Baby Boomers vs. Millennials: The Difference in their Work Ethic

Take a look at the people surrounding you in your office. Chances are, there are representatives of more than one generation. While everyone there shares common goals of achieving success in their career and for the organization, individuals from different generations may approach these goals differently. Below, we analyze the differences between millennials and baby boomers in the workforce, and how you, as their manager, can best work with these differences.  

The Millennial Employee 

Millennials grew up in a time of technological advancements in a hyper-connected society (often attributed to social media and its ability to connect everyone in an instant). Generally recognized as individuals that were born between 1980 and 2000, millennials are a generation influenced by digital media. Their professional lives mirror the values they grew up on and integrate the knowledge they learned from parents, teachers, and news outlets.  

With this being said, millennials in the workforce value a business that utilizes digital solutions and offers immediate communication. This group also strives to find a job that they enjoy and one that aligns with their passions and goals. While they are excited about job opportunities, they can quickly lose interest and burnout in a position that lacks challenges and growth. These qualities are often attributed to the generation’s need for immediate gratification (a product of the era they grew up in) and desire to serve a greater purpose. Millennials are entrepreneurial in spirit and long to share their ideas or goals and be heard. 

In addition, millennials require nearly constant feedback and appreciate managers that provide advice, criticism, goals, and deadlines. They want to be recognized for the work they do, since they were raised on the idea that jobs come and go—a result of an unstable economy—and may fear layoffs for virtually no clear reason.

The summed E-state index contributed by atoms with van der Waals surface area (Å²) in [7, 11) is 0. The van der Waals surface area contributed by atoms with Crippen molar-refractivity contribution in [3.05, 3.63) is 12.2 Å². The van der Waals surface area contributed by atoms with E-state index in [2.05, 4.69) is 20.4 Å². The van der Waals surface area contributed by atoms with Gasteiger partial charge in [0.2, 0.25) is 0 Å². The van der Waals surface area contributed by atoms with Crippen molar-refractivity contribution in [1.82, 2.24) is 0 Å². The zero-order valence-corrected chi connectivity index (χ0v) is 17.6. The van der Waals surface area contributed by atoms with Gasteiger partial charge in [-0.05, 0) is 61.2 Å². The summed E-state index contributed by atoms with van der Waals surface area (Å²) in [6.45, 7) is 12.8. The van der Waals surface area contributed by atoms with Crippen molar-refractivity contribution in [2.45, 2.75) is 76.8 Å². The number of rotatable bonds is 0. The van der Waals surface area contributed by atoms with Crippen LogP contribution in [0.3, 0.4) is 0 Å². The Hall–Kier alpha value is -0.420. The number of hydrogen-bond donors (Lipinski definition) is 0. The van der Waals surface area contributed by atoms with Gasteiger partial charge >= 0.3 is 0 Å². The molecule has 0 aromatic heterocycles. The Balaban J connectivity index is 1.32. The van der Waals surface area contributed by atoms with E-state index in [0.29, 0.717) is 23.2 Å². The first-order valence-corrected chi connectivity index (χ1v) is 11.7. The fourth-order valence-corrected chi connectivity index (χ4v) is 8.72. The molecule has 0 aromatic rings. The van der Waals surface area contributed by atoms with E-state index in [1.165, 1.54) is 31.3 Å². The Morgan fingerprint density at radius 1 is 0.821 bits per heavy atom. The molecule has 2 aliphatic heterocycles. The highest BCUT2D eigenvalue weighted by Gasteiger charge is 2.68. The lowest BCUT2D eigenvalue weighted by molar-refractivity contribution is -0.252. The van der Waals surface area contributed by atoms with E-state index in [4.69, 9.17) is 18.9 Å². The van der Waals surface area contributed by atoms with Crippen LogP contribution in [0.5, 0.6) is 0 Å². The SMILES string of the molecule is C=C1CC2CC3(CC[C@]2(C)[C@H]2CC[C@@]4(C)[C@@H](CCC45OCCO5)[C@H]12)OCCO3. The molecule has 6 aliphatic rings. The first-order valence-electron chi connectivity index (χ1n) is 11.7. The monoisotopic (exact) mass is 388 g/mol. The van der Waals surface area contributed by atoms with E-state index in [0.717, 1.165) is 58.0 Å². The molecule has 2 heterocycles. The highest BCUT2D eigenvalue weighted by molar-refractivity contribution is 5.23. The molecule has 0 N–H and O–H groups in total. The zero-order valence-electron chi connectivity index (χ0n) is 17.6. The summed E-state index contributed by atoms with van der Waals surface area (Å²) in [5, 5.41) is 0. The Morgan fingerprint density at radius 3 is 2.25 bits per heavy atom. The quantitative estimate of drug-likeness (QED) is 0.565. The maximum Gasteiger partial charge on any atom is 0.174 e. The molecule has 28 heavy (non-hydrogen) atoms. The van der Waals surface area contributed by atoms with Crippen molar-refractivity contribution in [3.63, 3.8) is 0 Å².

Baby Boomers in the Workforce  

The baby boomer generation, otherwise known as individuals that were born between 1946 and 1964, grew up in a post-war era in which they were promised the “American Dream.” In their professional lives, baby boomers are accustomed to working at one company for, in many situations, as long as possible. They value stability and commitment and feel more comfortable in a structured system of hierarchy—where you earn a promotion and a raise by dedicating years of employment to an organization.  

They learned to communicate in a vastly different way than those of the millennial generation. Rather than interacting digitally or through social media, baby boomers learned to value face-to-face communication. In contrast to millennials, too, most baby boomers don’t appreciate constant feedback or overbearing managers; instead, they prefer to be given a task and left to do it. 

In the case of many baby boomers in the workforce, they agree that time and experience should earn you authority, so that the longer you serve an organization, the better ranking you deserve. They are often wary of working with or managing employees in the millennial generation, who commonly associates contributions and hard work with promotions and raises.  

Leading a Team of Both Generations 

It’s not uncommon to experience conflict between baby boomer and millennial employees, as the values they were raised on and the work ethic they’ve instilled in their professional lives have clear differences. The baby boomer worker may be skeptical of a millennial new hire, as baby boomers have been in the work world for decades as opposed to millennials. Nonetheless, when the ideals and work ethics of both generations are merged into one, the collaboration can improve an organization. Combine a millennial employee’s knack for social media with a baby boomer’s depth of knowledge about the target audience from hands-on experience, and you’ll produce a strategic duo that’ll create your next digital marketing campaign.  

Managers need to strategically merge the two generations’ skills to mold a stronger team and a more productive, successful organization. To learn more about the gap between generations and what you can do as a manager to decrease disparities, reach out to our Human Resources experts. 


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